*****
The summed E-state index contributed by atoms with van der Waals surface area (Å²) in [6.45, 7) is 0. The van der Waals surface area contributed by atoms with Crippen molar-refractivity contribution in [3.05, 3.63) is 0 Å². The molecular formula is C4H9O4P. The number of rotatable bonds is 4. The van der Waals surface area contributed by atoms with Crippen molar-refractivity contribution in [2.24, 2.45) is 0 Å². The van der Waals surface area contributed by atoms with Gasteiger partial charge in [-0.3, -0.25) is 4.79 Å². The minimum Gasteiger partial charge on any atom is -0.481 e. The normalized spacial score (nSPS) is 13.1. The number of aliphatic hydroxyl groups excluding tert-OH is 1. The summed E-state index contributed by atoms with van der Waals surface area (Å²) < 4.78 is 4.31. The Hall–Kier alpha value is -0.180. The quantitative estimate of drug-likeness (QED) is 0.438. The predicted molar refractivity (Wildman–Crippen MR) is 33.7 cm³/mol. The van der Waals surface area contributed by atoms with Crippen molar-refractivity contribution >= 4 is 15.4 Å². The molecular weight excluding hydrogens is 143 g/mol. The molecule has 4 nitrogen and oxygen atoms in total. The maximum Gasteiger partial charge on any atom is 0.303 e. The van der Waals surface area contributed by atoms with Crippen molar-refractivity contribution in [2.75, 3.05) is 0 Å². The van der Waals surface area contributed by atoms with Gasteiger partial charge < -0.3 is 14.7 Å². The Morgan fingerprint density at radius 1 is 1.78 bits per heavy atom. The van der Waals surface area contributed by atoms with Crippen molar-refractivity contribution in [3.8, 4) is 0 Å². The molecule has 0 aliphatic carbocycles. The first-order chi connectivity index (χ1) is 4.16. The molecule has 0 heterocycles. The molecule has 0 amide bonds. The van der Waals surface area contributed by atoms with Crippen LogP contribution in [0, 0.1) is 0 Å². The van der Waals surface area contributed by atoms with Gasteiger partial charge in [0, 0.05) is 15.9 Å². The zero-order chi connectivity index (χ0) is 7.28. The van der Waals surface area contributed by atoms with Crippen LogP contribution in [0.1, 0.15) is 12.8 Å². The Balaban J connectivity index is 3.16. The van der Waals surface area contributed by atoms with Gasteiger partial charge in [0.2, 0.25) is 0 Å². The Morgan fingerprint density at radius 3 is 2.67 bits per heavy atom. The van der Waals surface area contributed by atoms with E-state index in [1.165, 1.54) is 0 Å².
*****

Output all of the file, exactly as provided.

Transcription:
The summed E-state index contributed by atoms with van der Waals surface area (Å²) in [6.45, 7) is 0. The van der Waals surface area contributed by atoms with Crippen molar-refractivity contribution in [3.05, 3.63) is 0 Å². The molecular formula is C4H9O4P. The number of rotatable bonds is 4. The van der Waals surface area contributed by atoms with Crippen molar-refractivity contribution in [2.24, 2.45) is 0 Å². The van der Waals surface area contributed by atoms with Gasteiger partial charge in [-0.3, -0.25) is 4.79 Å². The minimum Gasteiger partial charge on any atom is -0.481 e. The normalized spacial score (nSPS) is 13.1. The number of aliphatic hydroxyl groups excluding tert-OH is 1. The summed E-state index contributed by atoms with van der Waals surface area (Å²) < 4.78 is 4.31. The Hall–Kier alpha value is -0.180. The quantitative estimate of drug-likeness (QED) is 0.438. The predicted molar refractivity (Wildman–Crippen MR) is 33.7 cm³/mol. The van der Waals surface area contributed by atoms with Crippen molar-refractivity contribution >= 4 is 15.4 Å². The molecular weight excluding hydrogens is 143 g/mol. The molecule has 4 nitrogen and oxygen atoms in total. The maximum Gasteiger partial charge on any atom is 0.303 e. The van der Waals surface area contributed by atoms with Crippen molar-refractivity contribution in [2.75, 3.05) is 0 Å². The van der Waals surface area contributed by atoms with Gasteiger partial charge < -0.3 is 14.7 Å². The Morgan fingerprint density at radius 1 is 1.78 bits per heavy atom. The van der Waals surface area contributed by atoms with Crippen molar-refractivity contribution in [3.8, 4) is 0 Å². The molecule has 0 aliphatic carbocycles. The first-order chi connectivity index (χ1) is 4.16. The molecule has 0 heterocycles. The molecule has 0 amide bonds. The van der Waals surface area contributed by atoms with Crippen LogP contribution in [0, 0.1) is 0 Å². The van der Waals surface area contributed by atoms with Gasteiger partial charge in [0, 0.05) is 15.9 Å². The zero-order chi connectivity index (χ0) is 7.28. The van der Waals surface area contributed by atoms with Crippen LogP contribution in [0.1, 0.15) is 12.8 Å². The Balaban J connectivity index is 3.16. The van der Waals surface area contributed by atoms with Gasteiger partial charge in [0.2, 0.25) is 0 Å². The Morgan fingerprint density at radius 3 is 2.67 bits per heavy atom. The van der Waals surface area contributed by atoms with E-state index in [1.165, 1.54) is 0 Å².